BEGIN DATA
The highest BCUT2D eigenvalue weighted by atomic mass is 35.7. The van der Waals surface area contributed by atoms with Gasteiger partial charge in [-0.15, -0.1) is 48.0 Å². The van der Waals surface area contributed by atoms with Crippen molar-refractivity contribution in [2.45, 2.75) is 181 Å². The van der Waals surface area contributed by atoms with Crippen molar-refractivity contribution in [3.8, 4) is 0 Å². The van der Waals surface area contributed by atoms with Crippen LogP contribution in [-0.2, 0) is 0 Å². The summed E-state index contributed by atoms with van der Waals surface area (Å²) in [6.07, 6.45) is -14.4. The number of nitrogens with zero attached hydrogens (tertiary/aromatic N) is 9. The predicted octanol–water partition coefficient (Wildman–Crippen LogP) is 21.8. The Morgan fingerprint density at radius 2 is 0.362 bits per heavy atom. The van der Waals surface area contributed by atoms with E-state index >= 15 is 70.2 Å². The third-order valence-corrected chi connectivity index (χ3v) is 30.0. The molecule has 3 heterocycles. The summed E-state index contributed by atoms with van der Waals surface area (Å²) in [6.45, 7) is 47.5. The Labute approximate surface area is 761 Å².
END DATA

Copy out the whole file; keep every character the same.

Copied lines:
The highest BCUT2D eigenvalue weighted by atomic mass is 35.7. The van der Waals surface area contributed by atoms with Gasteiger partial charge in [-0.15, -0.1) is 48.0 Å². The van der Waals surface area contributed by atoms with Crippen molar-refractivity contribution in [2.45, 2.75) is 181 Å². The van der Waals surface area contributed by atoms with Crippen molar-refractivity contribution in [3.8, 4) is 0 Å². The van der Waals surface area contributed by atoms with Crippen LogP contribution in [-0.2, 0) is 0 Å². The summed E-state index contributed by atoms with van der Waals surface area (Å²) in [6.07, 6.45) is -14.4. The number of nitrogens with zero attached hydrogens (tertiary/aromatic N) is 9. The predicted octanol–water partition coefficient (Wildman–Crippen LogP) is 21.8. The Morgan fingerprint density at radius 2 is 0.362 bits per heavy atom. The van der Waals surface area contributed by atoms with E-state index >= 15 is 70.2 Å². The third-order valence-corrected chi connectivity index (χ3v) is 30.0. The molecule has 3 heterocycles. The summed E-state index contributed by atoms with van der Waals surface area (Å²) in [6.45, 7) is 47.5. The Labute approximate surface area is 761 Å².